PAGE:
Whatever happens, the first detection and first actions involve aircraft with no precious human pilots aboard, which gives the human crews who are in the area valuable early warning and decision space. These disruptive tactics will define the fight between man and machine—or machine versus machine—in the future.

Gambit 3 looks much like Gambit 2, only optimized for a complex adversary air role. This aircraft will support sorties against some of the most capable U.S. systems, including U.S. integrated air defense systems, along with other current 5th-generation tactical air assets. This is another way in which unmanned autonomous aircraft offer reduced operations and sustainment costs for training our warfighters for the fight ahead.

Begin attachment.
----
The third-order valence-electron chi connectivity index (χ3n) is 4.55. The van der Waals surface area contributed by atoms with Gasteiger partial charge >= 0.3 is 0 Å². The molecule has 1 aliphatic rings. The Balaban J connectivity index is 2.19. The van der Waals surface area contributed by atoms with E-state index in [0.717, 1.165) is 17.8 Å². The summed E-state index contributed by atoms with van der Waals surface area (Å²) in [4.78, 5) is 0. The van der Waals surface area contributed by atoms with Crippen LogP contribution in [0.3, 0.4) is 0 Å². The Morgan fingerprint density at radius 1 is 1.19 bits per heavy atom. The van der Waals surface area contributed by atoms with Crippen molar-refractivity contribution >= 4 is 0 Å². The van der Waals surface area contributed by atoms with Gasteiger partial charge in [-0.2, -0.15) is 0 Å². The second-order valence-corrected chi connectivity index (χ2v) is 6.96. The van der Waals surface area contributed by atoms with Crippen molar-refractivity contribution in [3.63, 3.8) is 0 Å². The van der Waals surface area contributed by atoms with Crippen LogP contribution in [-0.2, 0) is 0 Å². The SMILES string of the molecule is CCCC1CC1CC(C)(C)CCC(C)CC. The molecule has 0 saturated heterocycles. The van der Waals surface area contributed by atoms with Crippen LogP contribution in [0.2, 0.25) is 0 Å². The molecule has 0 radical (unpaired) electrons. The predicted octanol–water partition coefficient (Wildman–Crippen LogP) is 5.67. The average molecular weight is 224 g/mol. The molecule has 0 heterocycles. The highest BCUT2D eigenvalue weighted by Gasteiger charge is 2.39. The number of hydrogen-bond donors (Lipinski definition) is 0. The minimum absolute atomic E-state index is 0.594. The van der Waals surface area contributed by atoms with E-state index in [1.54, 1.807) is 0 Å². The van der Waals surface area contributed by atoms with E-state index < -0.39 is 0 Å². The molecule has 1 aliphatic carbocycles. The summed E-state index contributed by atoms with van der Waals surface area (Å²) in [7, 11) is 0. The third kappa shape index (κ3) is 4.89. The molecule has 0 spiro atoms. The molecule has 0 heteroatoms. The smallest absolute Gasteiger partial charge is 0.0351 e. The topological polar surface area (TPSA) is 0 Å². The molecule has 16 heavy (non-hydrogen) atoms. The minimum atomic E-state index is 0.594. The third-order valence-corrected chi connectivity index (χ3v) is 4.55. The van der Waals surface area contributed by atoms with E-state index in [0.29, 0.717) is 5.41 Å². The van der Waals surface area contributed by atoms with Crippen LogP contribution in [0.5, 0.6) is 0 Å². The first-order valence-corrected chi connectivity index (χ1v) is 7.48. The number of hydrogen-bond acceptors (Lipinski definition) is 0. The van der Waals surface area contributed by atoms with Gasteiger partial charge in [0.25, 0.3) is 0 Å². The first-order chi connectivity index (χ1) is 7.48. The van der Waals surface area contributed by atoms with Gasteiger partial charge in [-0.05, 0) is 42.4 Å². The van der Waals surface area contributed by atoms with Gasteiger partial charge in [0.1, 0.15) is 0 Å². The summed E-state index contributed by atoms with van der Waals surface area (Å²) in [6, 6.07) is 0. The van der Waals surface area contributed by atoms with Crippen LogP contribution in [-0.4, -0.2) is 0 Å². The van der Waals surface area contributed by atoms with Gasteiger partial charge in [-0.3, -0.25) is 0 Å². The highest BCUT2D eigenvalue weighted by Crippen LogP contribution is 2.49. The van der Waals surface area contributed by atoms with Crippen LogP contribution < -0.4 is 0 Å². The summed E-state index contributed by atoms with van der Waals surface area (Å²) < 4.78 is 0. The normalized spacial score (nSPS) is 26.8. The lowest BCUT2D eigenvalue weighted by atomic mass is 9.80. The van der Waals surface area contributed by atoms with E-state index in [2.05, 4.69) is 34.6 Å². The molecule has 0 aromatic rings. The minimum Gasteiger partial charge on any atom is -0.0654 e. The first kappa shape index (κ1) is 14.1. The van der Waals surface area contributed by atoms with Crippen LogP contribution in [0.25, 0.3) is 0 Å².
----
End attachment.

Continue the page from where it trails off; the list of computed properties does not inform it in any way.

Gambit 3 supports complex multiship adversary air tactics in a way no human-crewed aircraft could, learning from each engagement and adapting their tactics. This breed of Gambit offsets significant training costs by providing U.S. assets 5th-generation sensor technology without burning up F-35 and F-22 fleet hours. 

Gambit 4 is a combat reconnaissance-focused model with no tail and swept wings. This aircraft is optimized for long-endurance missions of a specialized nature, leveraging low-observable elements and other advanced systems for avoiding enemy detection.

The Gambit series is the result of decades of defense aerospace leadership in advanced unmanned aircraft, but there’s much more to it than simply designing and building the hardware.


GA-ASI is also a leader in aerospace software, control systems, human-machine interfaces, and other technologies that are just as essential in making the aircraft work. The company continues to grow these capabilities. Much of the work in operating new generations of unmanned aircraft won’t be done in the now-familiar way, with human pilots and other specialists sitting in a ground control station and using a stick, rudder, and throttle to fly the aircraft.